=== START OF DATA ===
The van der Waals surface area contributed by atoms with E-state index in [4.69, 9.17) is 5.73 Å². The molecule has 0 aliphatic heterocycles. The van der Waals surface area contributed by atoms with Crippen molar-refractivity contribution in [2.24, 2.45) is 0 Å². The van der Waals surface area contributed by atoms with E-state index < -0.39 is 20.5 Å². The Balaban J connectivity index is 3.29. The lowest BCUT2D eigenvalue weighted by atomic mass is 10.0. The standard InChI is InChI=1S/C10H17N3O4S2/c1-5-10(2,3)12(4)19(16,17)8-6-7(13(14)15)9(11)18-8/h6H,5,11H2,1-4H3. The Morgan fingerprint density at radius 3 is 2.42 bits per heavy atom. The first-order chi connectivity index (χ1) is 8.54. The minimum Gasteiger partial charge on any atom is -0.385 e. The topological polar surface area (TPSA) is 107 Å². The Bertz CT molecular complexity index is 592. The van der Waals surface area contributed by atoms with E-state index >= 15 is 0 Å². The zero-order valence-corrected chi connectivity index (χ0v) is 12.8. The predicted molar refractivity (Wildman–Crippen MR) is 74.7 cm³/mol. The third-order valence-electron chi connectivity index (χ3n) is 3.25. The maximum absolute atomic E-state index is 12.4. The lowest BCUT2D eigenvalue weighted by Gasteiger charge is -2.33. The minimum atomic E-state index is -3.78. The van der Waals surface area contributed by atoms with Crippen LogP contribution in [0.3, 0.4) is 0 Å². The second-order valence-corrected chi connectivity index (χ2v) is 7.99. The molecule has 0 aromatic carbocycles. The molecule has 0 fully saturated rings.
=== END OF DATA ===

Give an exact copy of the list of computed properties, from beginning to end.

The van der Waals surface area contributed by atoms with E-state index in [4.69, 9.17) is 5.73 Å². The molecule has 0 aliphatic heterocycles. The van der Waals surface area contributed by atoms with Crippen molar-refractivity contribution in [2.24, 2.45) is 0 Å². The van der Waals surface area contributed by atoms with E-state index < -0.39 is 20.5 Å². The Balaban J connectivity index is 3.29. The lowest BCUT2D eigenvalue weighted by atomic mass is 10.0. The standard InChI is InChI=1S/C10H17N3O4S2/c1-5-10(2,3)12(4)19(16,17)8-6-7(13(14)15)9(11)18-8/h6H,5,11H2,1-4H3. The Morgan fingerprint density at radius 3 is 2.42 bits per heavy atom. The first-order chi connectivity index (χ1) is 8.54. The minimum Gasteiger partial charge on any atom is -0.385 e. The topological polar surface area (TPSA) is 107 Å². The Bertz CT molecular complexity index is 592. The van der Waals surface area contributed by atoms with E-state index >= 15 is 0 Å². The zero-order valence-corrected chi connectivity index (χ0v) is 12.8. The predicted molar refractivity (Wildman–Crippen MR) is 74.7 cm³/mol. The third-order valence-electron chi connectivity index (χ3n) is 3.25. The maximum absolute atomic E-state index is 12.4. The lowest BCUT2D eigenvalue weighted by Gasteiger charge is -2.33. The minimum atomic E-state index is -3.78. The van der Waals surface area contributed by atoms with Crippen LogP contribution in [0.3, 0.4) is 0 Å². The second-order valence-corrected chi connectivity index (χ2v) is 7.99. The molecule has 0 aromatic carbocycles. The molecule has 0 fully saturated rings.